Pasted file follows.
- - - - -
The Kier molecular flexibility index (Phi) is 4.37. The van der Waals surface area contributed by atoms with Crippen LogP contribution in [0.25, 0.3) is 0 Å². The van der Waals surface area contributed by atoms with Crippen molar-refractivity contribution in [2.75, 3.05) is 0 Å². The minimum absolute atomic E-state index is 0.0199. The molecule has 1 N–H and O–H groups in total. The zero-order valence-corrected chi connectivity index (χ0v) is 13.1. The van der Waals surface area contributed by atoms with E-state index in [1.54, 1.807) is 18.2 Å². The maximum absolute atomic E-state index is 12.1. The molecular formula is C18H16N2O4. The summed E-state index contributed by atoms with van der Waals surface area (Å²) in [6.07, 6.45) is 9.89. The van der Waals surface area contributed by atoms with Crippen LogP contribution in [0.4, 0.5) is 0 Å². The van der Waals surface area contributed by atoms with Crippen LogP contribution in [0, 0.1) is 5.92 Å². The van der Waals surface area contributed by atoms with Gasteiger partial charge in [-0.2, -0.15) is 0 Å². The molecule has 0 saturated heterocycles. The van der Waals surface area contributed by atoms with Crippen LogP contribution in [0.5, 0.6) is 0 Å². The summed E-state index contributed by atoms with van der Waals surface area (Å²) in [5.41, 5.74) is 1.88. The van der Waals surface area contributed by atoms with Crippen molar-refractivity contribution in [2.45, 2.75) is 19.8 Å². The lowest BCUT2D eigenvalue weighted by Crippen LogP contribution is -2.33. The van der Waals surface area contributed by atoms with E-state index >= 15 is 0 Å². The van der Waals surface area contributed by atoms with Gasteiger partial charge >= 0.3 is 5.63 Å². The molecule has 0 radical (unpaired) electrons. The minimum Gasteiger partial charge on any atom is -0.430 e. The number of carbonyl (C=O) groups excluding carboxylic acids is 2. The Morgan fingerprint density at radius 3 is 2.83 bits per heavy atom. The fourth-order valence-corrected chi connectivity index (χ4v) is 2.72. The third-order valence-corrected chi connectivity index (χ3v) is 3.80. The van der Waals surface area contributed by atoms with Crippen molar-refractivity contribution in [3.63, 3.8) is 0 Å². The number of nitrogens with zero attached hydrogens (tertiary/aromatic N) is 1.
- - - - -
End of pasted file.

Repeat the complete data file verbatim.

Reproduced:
The Kier molecular flexibility index (Phi) is 4.37. The van der Waals surface area contributed by atoms with Crippen LogP contribution in [0.25, 0.3) is 0 Å². The van der Waals surface area contributed by atoms with Crippen molar-refractivity contribution in [2.75, 3.05) is 0 Å². The minimum absolute atomic E-state index is 0.0199. The molecule has 1 N–H and O–H groups in total. The zero-order valence-corrected chi connectivity index (χ0v) is 13.1. The van der Waals surface area contributed by atoms with E-state index in [1.54, 1.807) is 18.2 Å². The maximum absolute atomic E-state index is 12.1. The molecular formula is C18H16N2O4. The summed E-state index contributed by atoms with van der Waals surface area (Å²) in [6.07, 6.45) is 9.89. The van der Waals surface area contributed by atoms with Crippen LogP contribution in [0.4, 0.5) is 0 Å². The van der Waals surface area contributed by atoms with Crippen LogP contribution in [0, 0.1) is 5.92 Å². The van der Waals surface area contributed by atoms with Gasteiger partial charge in [-0.2, -0.15) is 0 Å². The molecule has 0 saturated heterocycles. The van der Waals surface area contributed by atoms with Crippen LogP contribution in [0.5, 0.6) is 0 Å². The summed E-state index contributed by atoms with van der Waals surface area (Å²) in [5.41, 5.74) is 1.88. The van der Waals surface area contributed by atoms with Crippen molar-refractivity contribution in [2.45, 2.75) is 19.8 Å². The lowest BCUT2D eigenvalue weighted by Crippen LogP contribution is -2.33. The van der Waals surface area contributed by atoms with E-state index >= 15 is 0 Å². The van der Waals surface area contributed by atoms with Gasteiger partial charge >= 0.3 is 5.63 Å². The molecule has 0 radical (unpaired) electrons. The minimum Gasteiger partial charge on any atom is -0.430 e. The number of carbonyl (C=O) groups excluding carboxylic acids is 2. The Morgan fingerprint density at radius 3 is 2.83 bits per heavy atom. The fourth-order valence-corrected chi connectivity index (χ4v) is 2.72. The third-order valence-corrected chi connectivity index (χ3v) is 3.80. The van der Waals surface area contributed by atoms with Crippen molar-refractivity contribution in [3.63, 3.8) is 0 Å². The number of nitrogens with zero attached hydrogens (tertiary/aromatic N) is 1.